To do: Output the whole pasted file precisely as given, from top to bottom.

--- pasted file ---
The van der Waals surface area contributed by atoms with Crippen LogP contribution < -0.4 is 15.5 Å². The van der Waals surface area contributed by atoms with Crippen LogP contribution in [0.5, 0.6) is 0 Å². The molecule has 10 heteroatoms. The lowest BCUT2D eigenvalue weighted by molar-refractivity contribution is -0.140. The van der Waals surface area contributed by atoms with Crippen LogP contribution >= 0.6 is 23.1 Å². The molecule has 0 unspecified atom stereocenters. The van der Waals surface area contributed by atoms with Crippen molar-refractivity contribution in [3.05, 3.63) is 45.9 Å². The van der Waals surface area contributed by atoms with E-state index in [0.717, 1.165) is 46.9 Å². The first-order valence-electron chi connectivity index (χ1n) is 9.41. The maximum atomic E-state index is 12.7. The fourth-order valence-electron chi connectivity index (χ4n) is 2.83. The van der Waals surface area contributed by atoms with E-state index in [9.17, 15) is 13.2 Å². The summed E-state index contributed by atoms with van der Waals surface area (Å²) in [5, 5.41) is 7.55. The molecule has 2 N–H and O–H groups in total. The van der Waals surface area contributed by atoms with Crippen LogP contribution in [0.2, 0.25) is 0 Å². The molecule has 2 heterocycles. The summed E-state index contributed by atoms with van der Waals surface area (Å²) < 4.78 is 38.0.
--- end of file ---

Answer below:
The van der Waals surface area contributed by atoms with Crippen LogP contribution < -0.4 is 15.5 Å². The van der Waals surface area contributed by atoms with Crippen LogP contribution in [0.5, 0.6) is 0 Å². The molecule has 10 heteroatoms. The lowest BCUT2D eigenvalue weighted by molar-refractivity contribution is -0.140. The van der Waals surface area contributed by atoms with Crippen LogP contribution >= 0.6 is 23.1 Å². The molecule has 0 unspecified atom stereocenters. The van der Waals surface area contributed by atoms with Crippen molar-refractivity contribution in [3.05, 3.63) is 45.9 Å². The van der Waals surface area contributed by atoms with E-state index in [0.717, 1.165) is 46.9 Å². The first-order valence-electron chi connectivity index (χ1n) is 9.41. The maximum atomic E-state index is 12.7. The fourth-order valence-electron chi connectivity index (χ4n) is 2.83. The van der Waals surface area contributed by atoms with E-state index in [9.17, 15) is 13.2 Å². The summed E-state index contributed by atoms with van der Waals surface area (Å²) in [5, 5.41) is 7.55. The molecule has 2 N–H and O–H groups in total. The van der Waals surface area contributed by atoms with Crippen LogP contribution in [0.2, 0.25) is 0 Å². The molecule has 2 heterocycles. The summed E-state index contributed by atoms with van der Waals surface area (Å²) < 4.78 is 38.0.